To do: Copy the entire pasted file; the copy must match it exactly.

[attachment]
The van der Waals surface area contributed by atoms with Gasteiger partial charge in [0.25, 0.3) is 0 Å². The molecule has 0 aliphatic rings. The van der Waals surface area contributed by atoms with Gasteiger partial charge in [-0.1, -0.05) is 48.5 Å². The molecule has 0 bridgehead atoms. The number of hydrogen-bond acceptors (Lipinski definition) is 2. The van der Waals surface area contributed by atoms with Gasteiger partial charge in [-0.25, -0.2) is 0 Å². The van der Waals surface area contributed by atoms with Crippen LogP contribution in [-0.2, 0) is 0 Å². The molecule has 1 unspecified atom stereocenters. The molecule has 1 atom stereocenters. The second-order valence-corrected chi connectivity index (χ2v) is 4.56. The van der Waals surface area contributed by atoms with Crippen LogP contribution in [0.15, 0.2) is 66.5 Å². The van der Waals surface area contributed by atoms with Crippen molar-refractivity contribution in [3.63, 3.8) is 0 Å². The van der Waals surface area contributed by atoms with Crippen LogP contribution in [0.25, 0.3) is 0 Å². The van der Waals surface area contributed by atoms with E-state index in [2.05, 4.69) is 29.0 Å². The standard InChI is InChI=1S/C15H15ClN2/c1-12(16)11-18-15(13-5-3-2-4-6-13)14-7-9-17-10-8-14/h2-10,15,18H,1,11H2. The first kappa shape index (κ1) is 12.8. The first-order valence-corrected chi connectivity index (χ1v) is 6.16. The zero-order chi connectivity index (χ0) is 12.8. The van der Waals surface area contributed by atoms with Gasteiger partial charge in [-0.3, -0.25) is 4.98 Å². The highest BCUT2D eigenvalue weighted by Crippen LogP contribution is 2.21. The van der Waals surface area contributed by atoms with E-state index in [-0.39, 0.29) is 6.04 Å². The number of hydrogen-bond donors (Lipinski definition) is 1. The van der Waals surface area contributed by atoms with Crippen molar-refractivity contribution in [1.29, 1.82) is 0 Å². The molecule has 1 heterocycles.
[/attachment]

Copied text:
The van der Waals surface area contributed by atoms with Gasteiger partial charge in [0.25, 0.3) is 0 Å². The molecule has 0 aliphatic rings. The van der Waals surface area contributed by atoms with Gasteiger partial charge in [-0.1, -0.05) is 48.5 Å². The molecule has 0 bridgehead atoms. The number of hydrogen-bond acceptors (Lipinski definition) is 2. The van der Waals surface area contributed by atoms with Gasteiger partial charge in [-0.25, -0.2) is 0 Å². The van der Waals surface area contributed by atoms with Crippen LogP contribution in [-0.2, 0) is 0 Å². The molecule has 1 unspecified atom stereocenters. The molecule has 1 atom stereocenters. The second-order valence-corrected chi connectivity index (χ2v) is 4.56. The van der Waals surface area contributed by atoms with Crippen LogP contribution in [0.15, 0.2) is 66.5 Å². The van der Waals surface area contributed by atoms with Crippen molar-refractivity contribution in [3.63, 3.8) is 0 Å². The van der Waals surface area contributed by atoms with Crippen LogP contribution in [0.25, 0.3) is 0 Å². The van der Waals surface area contributed by atoms with E-state index in [2.05, 4.69) is 29.0 Å². The standard InChI is InChI=1S/C15H15ClN2/c1-12(16)11-18-15(13-5-3-2-4-6-13)14-7-9-17-10-8-14/h2-10,15,18H,1,11H2. The first kappa shape index (κ1) is 12.8. The first-order valence-corrected chi connectivity index (χ1v) is 6.16. The zero-order chi connectivity index (χ0) is 12.8. The van der Waals surface area contributed by atoms with Gasteiger partial charge in [-0.3, -0.25) is 4.98 Å². The highest BCUT2D eigenvalue weighted by Crippen LogP contribution is 2.21. The van der Waals surface area contributed by atoms with E-state index in [-0.39, 0.29) is 6.04 Å². The number of hydrogen-bond donors (Lipinski definition) is 1. The van der Waals surface area contributed by atoms with Crippen molar-refractivity contribution in [1.29, 1.82) is 0 Å². The molecule has 1 heterocycles.